“Fund balance has really two functions. One, it gives us a cash flow capability. We collect our bulk of our revenue at the end of the season, but we spend the bulk of our expenses going into the season, so we need the fund balance for the operating expenses. The second main function of it is for emergencies … and I think the 15 percent is something we really need to hold to, keep it for emergencies and not to balance the budget as we make last-minute changes,” he said. “We have spent months agonizing over the budget in these meetings and in the 11th hour to make changes if there are going to be any, like funding for the skate park, it should come out of capital funding like we agreed to back in April.”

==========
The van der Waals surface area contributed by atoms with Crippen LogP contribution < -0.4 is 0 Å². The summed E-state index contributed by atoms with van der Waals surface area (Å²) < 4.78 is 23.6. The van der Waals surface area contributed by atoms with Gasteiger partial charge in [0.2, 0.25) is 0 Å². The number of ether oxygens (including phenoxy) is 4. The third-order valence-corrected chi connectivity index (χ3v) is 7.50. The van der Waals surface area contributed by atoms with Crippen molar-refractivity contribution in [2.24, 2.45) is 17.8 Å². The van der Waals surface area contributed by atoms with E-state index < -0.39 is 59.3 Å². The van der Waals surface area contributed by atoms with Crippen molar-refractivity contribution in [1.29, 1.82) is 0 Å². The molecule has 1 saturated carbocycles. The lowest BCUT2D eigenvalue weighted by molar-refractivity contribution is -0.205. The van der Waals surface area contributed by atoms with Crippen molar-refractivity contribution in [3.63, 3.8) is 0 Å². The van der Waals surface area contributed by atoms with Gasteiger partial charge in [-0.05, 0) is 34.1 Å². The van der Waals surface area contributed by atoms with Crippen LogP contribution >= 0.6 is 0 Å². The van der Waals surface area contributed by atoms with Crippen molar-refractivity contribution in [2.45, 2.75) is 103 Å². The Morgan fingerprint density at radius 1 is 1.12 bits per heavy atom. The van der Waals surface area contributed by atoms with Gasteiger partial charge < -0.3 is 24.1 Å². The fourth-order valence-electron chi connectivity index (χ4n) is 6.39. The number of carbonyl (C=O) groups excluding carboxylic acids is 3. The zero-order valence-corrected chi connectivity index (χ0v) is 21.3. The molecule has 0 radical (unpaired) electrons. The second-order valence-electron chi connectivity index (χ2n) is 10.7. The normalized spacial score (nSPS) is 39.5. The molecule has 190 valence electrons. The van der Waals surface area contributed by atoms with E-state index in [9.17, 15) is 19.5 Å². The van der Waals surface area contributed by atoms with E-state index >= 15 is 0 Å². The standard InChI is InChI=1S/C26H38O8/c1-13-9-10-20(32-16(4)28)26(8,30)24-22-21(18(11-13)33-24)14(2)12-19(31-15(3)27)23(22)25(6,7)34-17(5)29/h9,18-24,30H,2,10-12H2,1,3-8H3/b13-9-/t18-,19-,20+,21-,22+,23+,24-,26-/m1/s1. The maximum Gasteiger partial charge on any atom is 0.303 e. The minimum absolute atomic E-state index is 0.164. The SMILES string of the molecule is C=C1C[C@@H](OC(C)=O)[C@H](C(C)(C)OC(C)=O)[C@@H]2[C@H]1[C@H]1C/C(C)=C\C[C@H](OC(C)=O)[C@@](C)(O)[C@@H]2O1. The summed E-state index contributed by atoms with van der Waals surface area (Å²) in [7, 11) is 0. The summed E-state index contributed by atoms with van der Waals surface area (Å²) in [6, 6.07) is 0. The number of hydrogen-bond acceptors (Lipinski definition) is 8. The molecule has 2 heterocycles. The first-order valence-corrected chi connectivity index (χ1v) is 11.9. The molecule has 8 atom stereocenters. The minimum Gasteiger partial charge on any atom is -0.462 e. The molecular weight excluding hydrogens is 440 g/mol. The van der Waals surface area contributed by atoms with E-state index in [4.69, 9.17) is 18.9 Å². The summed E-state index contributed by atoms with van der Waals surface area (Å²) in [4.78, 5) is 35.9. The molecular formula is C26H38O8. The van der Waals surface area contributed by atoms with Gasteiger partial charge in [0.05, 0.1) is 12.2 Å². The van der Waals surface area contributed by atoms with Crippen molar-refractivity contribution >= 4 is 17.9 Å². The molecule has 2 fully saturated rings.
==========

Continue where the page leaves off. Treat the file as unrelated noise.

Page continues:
Budget Manager Jennie Knapp offered the Mayor and City Council an alternative to fund the skate park besides from the fund balance or capital improvement funding as it was recently learned the town’s general services director will be retiring.

“I have an alternative amendment that would reduce the funding for the position of the general services director upon his retirement and that would also reduce the funding that is necessary in solid waste, transportation, and charter for services,” she pointed out.

Councilman Joe Mitrecic suggested entering the funding for the skate park during Budget Amendment #1 that usually takes place around February.

“At that time, we will see where we are financially and at that point have that money add the skate park,” he said.

Mayor Rick Meehan advised against waiting to add the funding for the skate park to the budget at a later time as that was not the promise made to the public.